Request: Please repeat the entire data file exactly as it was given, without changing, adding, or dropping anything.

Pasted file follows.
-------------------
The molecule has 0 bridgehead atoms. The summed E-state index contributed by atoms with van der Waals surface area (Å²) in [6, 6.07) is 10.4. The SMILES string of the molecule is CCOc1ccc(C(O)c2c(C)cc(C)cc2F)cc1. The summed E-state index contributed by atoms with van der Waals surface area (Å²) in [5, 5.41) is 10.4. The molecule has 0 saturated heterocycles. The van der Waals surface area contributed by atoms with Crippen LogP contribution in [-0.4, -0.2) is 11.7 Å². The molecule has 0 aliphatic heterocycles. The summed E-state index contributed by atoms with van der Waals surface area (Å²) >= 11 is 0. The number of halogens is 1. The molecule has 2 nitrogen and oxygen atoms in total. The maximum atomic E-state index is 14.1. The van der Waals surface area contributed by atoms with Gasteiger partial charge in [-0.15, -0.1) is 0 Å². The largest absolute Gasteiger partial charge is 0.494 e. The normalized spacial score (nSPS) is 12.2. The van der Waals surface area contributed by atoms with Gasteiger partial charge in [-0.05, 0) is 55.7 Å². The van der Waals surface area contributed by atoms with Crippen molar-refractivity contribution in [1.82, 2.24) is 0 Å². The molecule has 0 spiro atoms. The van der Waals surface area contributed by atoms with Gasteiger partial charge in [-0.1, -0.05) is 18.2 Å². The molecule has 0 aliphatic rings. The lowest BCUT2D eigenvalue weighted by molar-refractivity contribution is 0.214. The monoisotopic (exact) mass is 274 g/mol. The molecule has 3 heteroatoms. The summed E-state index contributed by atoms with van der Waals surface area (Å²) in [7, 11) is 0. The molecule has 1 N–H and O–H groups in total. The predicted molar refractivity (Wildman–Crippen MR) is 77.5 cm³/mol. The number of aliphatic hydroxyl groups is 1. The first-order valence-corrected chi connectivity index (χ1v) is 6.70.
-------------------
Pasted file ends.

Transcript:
The molecule has 0 bridgehead atoms. The summed E-state index contributed by atoms with van der Waals surface area (Å²) in [6, 6.07) is 10.4. The SMILES string of the molecule is CCOc1ccc(C(O)c2c(C)cc(C)cc2F)cc1. The summed E-state index contributed by atoms with van der Waals surface area (Å²) in [5, 5.41) is 10.4. The molecule has 0 saturated heterocycles. The van der Waals surface area contributed by atoms with Crippen LogP contribution in [-0.4, -0.2) is 11.7 Å². The molecule has 0 aliphatic heterocycles. The summed E-state index contributed by atoms with van der Waals surface area (Å²) >= 11 is 0. The number of halogens is 1. The molecule has 2 nitrogen and oxygen atoms in total. The maximum atomic E-state index is 14.1. The van der Waals surface area contributed by atoms with Gasteiger partial charge in [-0.15, -0.1) is 0 Å². The largest absolute Gasteiger partial charge is 0.494 e. The normalized spacial score (nSPS) is 12.2. The van der Waals surface area contributed by atoms with Gasteiger partial charge in [-0.05, 0) is 55.7 Å². The van der Waals surface area contributed by atoms with Crippen molar-refractivity contribution in [1.82, 2.24) is 0 Å². The molecule has 0 spiro atoms. The van der Waals surface area contributed by atoms with Gasteiger partial charge in [-0.1, -0.05) is 18.2 Å². The molecule has 0 aliphatic rings. The lowest BCUT2D eigenvalue weighted by molar-refractivity contribution is 0.214. The monoisotopic (exact) mass is 274 g/mol. The molecule has 3 heteroatoms. The summed E-state index contributed by atoms with van der Waals surface area (Å²) in [7, 11) is 0. The molecule has 1 N–H and O–H groups in total. The predicted molar refractivity (Wildman–Crippen MR) is 77.5 cm³/mol. The number of aliphatic hydroxyl groups is 1. The first-order valence-corrected chi connectivity index (χ1v) is 6.70.